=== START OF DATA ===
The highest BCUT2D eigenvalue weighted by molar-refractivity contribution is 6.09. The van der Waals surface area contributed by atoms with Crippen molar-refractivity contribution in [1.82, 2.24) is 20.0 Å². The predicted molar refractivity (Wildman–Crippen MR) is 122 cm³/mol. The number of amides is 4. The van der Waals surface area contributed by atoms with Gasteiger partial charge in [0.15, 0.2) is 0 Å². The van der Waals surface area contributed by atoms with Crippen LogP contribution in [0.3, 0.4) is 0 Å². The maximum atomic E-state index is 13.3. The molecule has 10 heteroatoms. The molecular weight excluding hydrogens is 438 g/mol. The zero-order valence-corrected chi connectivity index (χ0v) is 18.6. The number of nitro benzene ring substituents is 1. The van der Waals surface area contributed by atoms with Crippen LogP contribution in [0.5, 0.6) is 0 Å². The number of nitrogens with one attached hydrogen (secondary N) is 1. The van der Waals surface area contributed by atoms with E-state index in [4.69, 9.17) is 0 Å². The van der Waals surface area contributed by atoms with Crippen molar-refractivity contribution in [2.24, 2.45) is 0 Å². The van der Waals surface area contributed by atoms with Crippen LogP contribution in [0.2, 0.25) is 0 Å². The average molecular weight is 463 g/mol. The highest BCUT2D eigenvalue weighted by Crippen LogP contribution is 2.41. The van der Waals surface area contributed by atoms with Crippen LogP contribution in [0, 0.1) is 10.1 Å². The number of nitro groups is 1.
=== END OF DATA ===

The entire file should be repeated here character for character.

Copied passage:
The highest BCUT2D eigenvalue weighted by molar-refractivity contribution is 6.09. The van der Waals surface area contributed by atoms with Crippen molar-refractivity contribution in [1.82, 2.24) is 20.0 Å². The predicted molar refractivity (Wildman–Crippen MR) is 122 cm³/mol. The number of amides is 4. The van der Waals surface area contributed by atoms with Gasteiger partial charge in [0.15, 0.2) is 0 Å². The van der Waals surface area contributed by atoms with Crippen LogP contribution in [0.3, 0.4) is 0 Å². The maximum atomic E-state index is 13.3. The molecule has 10 heteroatoms. The molecular weight excluding hydrogens is 438 g/mol. The zero-order valence-corrected chi connectivity index (χ0v) is 18.6. The number of nitro benzene ring substituents is 1. The van der Waals surface area contributed by atoms with Crippen LogP contribution in [0.5, 0.6) is 0 Å². The number of nitrogens with one attached hydrogen (secondary N) is 1. The van der Waals surface area contributed by atoms with E-state index in [4.69, 9.17) is 0 Å². The van der Waals surface area contributed by atoms with Crippen molar-refractivity contribution in [2.24, 2.45) is 0 Å². The van der Waals surface area contributed by atoms with Crippen LogP contribution in [0.2, 0.25) is 0 Å². The average molecular weight is 463 g/mol. The highest BCUT2D eigenvalue weighted by Crippen LogP contribution is 2.41. The van der Waals surface area contributed by atoms with Crippen LogP contribution in [0, 0.1) is 10.1 Å². The number of nitro groups is 1.